On Safety

The "On Safety" blog has been discontinued.

OSHA Roundup for April 13, 2015

April 13, 2015
Reprints

News

OSHA updates its guidance on preventing workplace violence in the health care and social services industries.

The White House completes its review of OSHA’s Confined Spaces in Construction Standard.

Two of OSHA’s whistleblower protection resources are now available in Spanish.

Notable proposed fines

$294,500 to a Massachusetts home improvement company and its owner for scaffolding violations related to a collapse that injured three roofers

$165,200 to a Texas manufacturer for violations related to guarding, noise and hazard communication

$160,200 to a Kansas aluminum foundry for process safety management and hearing protection violations following a complaint on the unsafe use of chlorine gas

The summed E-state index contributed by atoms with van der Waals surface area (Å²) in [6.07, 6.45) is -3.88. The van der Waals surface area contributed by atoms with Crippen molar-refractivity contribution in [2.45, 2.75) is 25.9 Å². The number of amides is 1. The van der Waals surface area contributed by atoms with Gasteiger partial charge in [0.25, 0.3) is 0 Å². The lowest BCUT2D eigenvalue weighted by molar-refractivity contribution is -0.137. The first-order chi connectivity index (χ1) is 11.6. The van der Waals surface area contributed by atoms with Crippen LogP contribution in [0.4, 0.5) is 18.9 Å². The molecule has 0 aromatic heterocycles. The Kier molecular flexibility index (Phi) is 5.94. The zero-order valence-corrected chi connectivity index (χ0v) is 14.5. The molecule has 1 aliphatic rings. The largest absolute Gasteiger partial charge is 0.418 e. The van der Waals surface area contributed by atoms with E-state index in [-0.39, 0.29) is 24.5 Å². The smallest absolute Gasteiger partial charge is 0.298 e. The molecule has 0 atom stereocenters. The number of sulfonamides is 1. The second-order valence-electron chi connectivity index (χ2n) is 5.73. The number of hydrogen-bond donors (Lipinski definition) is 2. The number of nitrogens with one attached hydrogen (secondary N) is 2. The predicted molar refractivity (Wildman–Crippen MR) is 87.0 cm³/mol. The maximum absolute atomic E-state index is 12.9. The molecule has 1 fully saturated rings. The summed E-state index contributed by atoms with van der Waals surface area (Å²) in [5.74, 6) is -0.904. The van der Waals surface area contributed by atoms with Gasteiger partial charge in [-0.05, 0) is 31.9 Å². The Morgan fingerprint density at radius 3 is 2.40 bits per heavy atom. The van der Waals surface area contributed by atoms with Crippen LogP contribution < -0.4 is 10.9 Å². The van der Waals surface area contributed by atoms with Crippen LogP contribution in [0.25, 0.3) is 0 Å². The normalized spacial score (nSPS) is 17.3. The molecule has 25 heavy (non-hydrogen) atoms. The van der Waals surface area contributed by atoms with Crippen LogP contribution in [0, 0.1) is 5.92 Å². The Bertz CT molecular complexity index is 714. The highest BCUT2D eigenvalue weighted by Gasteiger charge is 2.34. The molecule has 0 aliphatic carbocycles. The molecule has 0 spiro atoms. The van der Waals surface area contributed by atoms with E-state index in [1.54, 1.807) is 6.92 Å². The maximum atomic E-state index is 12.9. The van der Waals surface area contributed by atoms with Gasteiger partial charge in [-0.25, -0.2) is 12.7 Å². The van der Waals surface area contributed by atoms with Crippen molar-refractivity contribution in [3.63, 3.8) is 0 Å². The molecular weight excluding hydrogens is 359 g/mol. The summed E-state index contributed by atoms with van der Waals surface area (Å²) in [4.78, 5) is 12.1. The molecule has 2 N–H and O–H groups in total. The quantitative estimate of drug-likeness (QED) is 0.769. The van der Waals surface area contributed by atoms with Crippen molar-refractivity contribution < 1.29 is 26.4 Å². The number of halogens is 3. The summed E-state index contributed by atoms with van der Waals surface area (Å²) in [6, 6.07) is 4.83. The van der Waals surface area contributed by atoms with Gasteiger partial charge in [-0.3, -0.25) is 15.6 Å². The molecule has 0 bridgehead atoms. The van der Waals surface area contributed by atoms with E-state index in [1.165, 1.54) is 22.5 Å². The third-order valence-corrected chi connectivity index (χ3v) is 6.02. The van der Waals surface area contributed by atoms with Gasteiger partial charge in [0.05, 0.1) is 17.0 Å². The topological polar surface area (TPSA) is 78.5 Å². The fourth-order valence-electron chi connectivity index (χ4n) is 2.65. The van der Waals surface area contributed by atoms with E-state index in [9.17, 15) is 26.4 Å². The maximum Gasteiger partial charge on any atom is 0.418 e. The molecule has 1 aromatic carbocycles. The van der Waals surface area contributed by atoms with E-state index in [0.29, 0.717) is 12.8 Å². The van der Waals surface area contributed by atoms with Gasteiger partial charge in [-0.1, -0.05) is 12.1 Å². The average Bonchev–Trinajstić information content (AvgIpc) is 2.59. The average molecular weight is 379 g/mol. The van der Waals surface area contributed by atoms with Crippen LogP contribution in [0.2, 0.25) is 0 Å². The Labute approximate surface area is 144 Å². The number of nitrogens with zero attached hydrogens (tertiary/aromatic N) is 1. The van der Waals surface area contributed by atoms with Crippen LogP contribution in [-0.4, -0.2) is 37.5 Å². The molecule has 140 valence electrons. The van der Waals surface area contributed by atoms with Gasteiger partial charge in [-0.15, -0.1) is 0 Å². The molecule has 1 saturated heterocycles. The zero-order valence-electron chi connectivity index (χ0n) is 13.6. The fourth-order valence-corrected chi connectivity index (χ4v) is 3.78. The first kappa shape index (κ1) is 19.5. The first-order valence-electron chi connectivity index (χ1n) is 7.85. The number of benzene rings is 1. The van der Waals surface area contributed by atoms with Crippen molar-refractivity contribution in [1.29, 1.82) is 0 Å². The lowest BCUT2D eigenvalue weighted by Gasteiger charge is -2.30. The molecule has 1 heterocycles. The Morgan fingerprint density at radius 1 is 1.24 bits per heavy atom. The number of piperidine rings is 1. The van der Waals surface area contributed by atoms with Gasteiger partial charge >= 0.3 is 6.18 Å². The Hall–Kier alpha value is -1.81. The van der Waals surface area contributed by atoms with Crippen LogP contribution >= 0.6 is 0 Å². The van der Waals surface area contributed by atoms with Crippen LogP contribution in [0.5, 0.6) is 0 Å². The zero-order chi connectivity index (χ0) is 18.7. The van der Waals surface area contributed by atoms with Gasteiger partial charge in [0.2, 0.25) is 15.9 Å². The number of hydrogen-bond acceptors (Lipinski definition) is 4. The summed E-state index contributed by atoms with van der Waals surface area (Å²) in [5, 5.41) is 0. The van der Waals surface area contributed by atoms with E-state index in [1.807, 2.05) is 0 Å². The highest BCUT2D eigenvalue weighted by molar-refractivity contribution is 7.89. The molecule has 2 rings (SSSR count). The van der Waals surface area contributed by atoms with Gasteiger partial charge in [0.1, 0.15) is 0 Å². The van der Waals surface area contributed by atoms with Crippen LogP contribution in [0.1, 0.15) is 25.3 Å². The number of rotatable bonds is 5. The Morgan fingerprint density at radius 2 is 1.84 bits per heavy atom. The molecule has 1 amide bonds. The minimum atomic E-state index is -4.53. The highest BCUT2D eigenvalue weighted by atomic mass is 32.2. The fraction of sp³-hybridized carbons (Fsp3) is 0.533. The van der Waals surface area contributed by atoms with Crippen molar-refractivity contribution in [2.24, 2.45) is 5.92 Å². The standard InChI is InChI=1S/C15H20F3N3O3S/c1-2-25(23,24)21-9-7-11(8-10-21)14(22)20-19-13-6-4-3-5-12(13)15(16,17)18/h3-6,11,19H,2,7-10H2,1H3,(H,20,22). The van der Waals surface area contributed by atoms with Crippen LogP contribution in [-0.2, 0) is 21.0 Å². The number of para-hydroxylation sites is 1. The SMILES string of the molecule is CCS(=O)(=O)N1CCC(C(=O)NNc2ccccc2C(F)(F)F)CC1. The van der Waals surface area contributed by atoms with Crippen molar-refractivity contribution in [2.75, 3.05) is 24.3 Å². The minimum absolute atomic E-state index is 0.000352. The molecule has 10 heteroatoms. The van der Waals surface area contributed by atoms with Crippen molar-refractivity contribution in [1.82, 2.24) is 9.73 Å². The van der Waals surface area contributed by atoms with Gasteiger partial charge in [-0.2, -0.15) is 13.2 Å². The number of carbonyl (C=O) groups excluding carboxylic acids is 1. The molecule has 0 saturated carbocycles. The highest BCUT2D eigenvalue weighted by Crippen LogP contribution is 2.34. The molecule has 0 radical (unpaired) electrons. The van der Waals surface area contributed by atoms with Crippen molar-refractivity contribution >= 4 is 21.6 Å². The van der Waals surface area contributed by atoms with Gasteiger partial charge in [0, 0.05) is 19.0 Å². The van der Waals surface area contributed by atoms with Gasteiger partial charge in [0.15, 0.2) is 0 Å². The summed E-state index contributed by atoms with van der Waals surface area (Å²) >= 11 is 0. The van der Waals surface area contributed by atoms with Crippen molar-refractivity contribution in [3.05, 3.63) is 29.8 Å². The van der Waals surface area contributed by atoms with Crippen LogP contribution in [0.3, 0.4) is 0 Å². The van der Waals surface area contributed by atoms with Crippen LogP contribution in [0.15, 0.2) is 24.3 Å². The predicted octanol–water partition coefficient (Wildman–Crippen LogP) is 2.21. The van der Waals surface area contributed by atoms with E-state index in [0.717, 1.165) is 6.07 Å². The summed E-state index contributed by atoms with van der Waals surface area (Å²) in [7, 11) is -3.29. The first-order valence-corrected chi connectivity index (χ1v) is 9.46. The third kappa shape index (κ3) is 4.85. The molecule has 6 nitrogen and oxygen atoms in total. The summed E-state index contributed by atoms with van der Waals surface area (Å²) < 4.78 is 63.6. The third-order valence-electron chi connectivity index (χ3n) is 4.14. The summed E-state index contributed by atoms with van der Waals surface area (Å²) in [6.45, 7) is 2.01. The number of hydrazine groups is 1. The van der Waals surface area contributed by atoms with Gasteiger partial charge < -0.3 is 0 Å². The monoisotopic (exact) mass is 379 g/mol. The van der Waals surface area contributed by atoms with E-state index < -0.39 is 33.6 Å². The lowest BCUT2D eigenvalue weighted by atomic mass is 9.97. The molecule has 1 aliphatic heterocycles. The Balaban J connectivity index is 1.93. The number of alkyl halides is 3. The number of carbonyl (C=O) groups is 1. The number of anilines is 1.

$97,200 to an oil company for failing to thoroughly clean a container of oil residue in connection with the death of a worker in North Dakota, in which his welding torch ignited vapor inside a water hauling tank, causing an explosion

Happening this week

April 13 – Comments on OSHA’s proposed revisions to eye and face protection rules due

April 14-15 – Michigan Safety Conference

Review Counter

Below is a count of how many days recent OSHA proposals have been under review, as of April 13:

# of Days OSHA Proposal
 
221 Occupational Exposure to Beryllium (proposed rule)

The Office of Information and Regulatory Affairs – part of the White House’s Office of Management and Budget – reviews proposed regulations. The process is required for most rules before they can move forward, and typically takes 90 days.

The opinions expressed in "On Safety" do not necessarily reflect those of the National Safety Council or affiliated local Chapters.

Post a comment to this article

Safety+Health welcomes comments that promote respectful dialogue. Please stay on topic. Comments that contain personal attacks, profanity or abusive language – or those aggressively promoting products or services – will be removed. We reserve the right to determine which comments violate our comment policy. (Anonymous comments are welcome; merely skip the “name” field in the comment box. An email address is required but will not be included with your comment.)